Washoe boy teased into cutting his hair

Silas Jim

Silas Jim

One of the biggest clues that 9-year-old Silas Jim was being made to feel bad about the length of his hair was when his teacher found a clump of it in his desk.

Silas, a Wa-she-shu boy, had grown his hair all the way down his back, the way his ancestors did.

But at some point another boy in his class at Meneley Elementary School started taunting him about it, calling him a girl and bullying him.

Silas said that made him mad and he started cutting bits out of his hair with a pair of scissors he had at school.

On Nov. 17, Silas got his locks cut off down to his shoulders, not a buzz cut by any stretch of the imagination, but his parents said it wasn’t something he should have wanted.

“He’s been acting out in school because of it,” mother Brittney Jim said. “He’s been cutting his hair at school. Before I cut it, his teacher found a chunk of it inside his desk.”

Jordan and Brittney Jim are the parents of two other children, Leland and Tira. They and their uncle Art George sat down for an interview with The Record-Courier.

Jordan Jim credited third-grade teacher Teresa Rose for dealing with the child who had been bullying Silas. She invited Jim and George to do a presentation to the class about why the Wa-she-shu grow their hair.

Descended from Carson Valley’s original residents, Silas will be going to Pau-Wa-Lu Middle School in a couple of years, which roughly translates to People of the Valley.

“It’s been difficult raising boys with longer hair because not only are we supposed to teach them to be respectful and have manners and listen, but also to have faith and trust in teachers and the adults supervising them,” said Jordan who wears his hair in a braid. “There’s only so much any person can take, and the instant anyone reacts to it, the attention is on him, not the kid who has been instigating it the whole time. I always try to tell my kids, ‘Defend yourselves, stick up for yourselves,’ but then they have conflicting instructions from teachers, ‘Oh, don’t do this, use your words.’”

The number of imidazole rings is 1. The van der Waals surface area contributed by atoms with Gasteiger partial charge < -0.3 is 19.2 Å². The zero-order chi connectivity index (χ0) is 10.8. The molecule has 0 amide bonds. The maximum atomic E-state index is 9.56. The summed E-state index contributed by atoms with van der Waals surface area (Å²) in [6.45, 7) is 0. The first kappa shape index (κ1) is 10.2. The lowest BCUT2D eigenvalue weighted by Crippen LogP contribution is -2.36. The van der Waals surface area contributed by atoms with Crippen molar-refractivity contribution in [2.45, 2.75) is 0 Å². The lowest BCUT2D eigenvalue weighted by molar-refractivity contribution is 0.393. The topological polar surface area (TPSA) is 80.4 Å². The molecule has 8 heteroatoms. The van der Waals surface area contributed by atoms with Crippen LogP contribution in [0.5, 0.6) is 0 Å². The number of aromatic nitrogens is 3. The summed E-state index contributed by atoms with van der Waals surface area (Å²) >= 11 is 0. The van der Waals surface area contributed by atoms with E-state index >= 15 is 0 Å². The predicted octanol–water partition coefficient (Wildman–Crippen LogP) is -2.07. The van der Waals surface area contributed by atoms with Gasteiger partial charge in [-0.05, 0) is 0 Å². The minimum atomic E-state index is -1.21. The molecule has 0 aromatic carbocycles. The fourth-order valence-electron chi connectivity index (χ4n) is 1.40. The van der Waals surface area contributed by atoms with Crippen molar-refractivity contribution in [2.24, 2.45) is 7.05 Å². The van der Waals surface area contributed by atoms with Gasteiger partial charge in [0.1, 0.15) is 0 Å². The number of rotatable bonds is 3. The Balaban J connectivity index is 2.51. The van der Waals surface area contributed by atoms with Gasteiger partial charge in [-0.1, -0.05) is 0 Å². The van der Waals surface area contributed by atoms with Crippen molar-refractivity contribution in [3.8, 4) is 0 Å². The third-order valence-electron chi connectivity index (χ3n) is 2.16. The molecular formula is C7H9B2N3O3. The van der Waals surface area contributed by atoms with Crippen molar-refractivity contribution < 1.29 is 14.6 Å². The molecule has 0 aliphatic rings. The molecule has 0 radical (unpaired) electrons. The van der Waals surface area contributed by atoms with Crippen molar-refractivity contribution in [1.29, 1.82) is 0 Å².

Jordan and his uncle will talk to the classroom about their people and why they grow their hair out.

“When we have long hair that’s our memories, that’s our power,” George said. “And so when we express ourselves with that long hair we get to represent ourselves as a whole person, both spiritually and physically. We’re all Wa-she-shu here. We’re the people and that’s described as land, animal, air, water and plant.”

Jordan agreed with George.

“The hair is part of our culture,” he said. “It is where our memories are. It’s our connection to everything around us. It’s our guide.”

He said that he will tell Silas’ classmates to be accepting of others.

“Everybody’s different in their own way,” Jordan said. “When bullying somebody, you see the one thing you are passionate about and you’re just dragging them down and making them feel less because of it, it’s wrong. It’s dehumanizing.”

November is Native American Heritage Month.


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